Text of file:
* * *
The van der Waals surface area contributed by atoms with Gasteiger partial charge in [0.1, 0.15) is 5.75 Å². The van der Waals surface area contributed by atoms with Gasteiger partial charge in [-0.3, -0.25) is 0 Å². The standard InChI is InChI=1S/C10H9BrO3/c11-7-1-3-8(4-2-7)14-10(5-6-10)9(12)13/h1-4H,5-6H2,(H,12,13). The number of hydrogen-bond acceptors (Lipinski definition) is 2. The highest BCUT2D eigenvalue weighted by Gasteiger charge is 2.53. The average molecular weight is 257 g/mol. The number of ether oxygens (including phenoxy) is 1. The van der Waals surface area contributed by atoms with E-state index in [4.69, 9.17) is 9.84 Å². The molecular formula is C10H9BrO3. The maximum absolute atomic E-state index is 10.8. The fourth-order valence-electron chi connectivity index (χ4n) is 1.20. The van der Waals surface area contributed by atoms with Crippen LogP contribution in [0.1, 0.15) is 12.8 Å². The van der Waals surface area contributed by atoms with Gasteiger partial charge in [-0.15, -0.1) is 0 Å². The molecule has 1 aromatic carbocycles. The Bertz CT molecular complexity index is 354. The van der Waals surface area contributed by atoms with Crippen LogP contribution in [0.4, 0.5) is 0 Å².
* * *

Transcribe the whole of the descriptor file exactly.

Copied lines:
The van der Waals surface area contributed by atoms with Gasteiger partial charge in [0.1, 0.15) is 5.75 Å². The van der Waals surface area contributed by atoms with Gasteiger partial charge in [-0.3, -0.25) is 0 Å². The standard InChI is InChI=1S/C10H9BrO3/c11-7-1-3-8(4-2-7)14-10(5-6-10)9(12)13/h1-4H,5-6H2,(H,12,13). The number of hydrogen-bond acceptors (Lipinski definition) is 2. The highest BCUT2D eigenvalue weighted by Gasteiger charge is 2.53. The average molecular weight is 257 g/mol. The number of ether oxygens (including phenoxy) is 1. The van der Waals surface area contributed by atoms with E-state index in [4.69, 9.17) is 9.84 Å². The molecular formula is C10H9BrO3. The maximum absolute atomic E-state index is 10.8. The fourth-order valence-electron chi connectivity index (χ4n) is 1.20. The van der Waals surface area contributed by atoms with Crippen LogP contribution in [0.1, 0.15) is 12.8 Å². The van der Waals surface area contributed by atoms with Gasteiger partial charge in [-0.15, -0.1) is 0 Å². The molecule has 1 aromatic carbocycles. The Bertz CT molecular complexity index is 354. The van der Waals surface area contributed by atoms with Crippen LogP contribution in [0.4, 0.5) is 0 Å².